It has been a salubrious time tucked in here in the small and well protected little bay on the SW corner of Uliveo Island which is one of the small islands that make up the Meskelyne Island group on the SE tip of the large island of Malakula here in Vanuatu. Lots of factors contributing to this welcomed condition, primary amongst those being here with my dear friend Philip and his new mate Teri on their Outreemer catamaran “Blue Bie”. Philip and I first met over four years ago when we both happened to be making our entry into Ecuador at the same time and place and had to wait for several hours before the authorities could process us. We just seemed to hit it off immediately and our friendship has grown more and more with each year as we continue to find ways to meet up as we make our very different ways around the sea.
Best of all I managed to get here in time for Philip’s birthday on Friday which made the time even more special. We spent part of the day on a nearby beach with them enjoying the kite surfing, Ruby enjoying beach time and me learning the details of kite surfing, catching up with Philip and getting to know Teri. I got some shots of Philip and Teri out kite boarding and one fun thing was the juxtaposition of old and new as some of the locals would paddle over in their dugout outrigger wood canoes and you’d get shots like the one on the right here with this centuries old canoe paddling beside 21st century kite boarding.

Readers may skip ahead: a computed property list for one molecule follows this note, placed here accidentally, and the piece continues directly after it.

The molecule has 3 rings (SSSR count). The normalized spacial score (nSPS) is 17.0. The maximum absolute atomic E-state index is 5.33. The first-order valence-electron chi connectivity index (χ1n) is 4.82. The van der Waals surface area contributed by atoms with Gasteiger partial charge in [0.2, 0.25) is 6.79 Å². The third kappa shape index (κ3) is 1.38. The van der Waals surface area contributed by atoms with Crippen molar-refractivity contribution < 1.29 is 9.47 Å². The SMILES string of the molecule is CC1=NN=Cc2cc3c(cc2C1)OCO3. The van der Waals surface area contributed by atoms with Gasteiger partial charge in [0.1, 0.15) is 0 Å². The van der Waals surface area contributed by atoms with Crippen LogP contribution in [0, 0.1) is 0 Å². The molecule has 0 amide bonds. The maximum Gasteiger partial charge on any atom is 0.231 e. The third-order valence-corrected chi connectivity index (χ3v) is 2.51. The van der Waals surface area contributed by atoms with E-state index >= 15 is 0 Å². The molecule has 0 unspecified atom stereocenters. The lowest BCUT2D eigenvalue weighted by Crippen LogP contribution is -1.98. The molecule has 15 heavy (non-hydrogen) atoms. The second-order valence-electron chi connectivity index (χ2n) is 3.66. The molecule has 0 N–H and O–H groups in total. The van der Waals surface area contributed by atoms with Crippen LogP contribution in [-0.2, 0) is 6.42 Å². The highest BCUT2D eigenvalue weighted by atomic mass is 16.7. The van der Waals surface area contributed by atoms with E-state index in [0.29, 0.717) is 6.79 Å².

Then it was back to Blue Bie to celebrate with champagne and then we joined forces to make a fabulous birthday meal topped off with freshly ground coconut cake with Swiss chocolate icing and complete with a full set of Happy Birthday candles thanks to Teri’s great foresight and caring while they were in some shops in Port Villa a few weeks ago.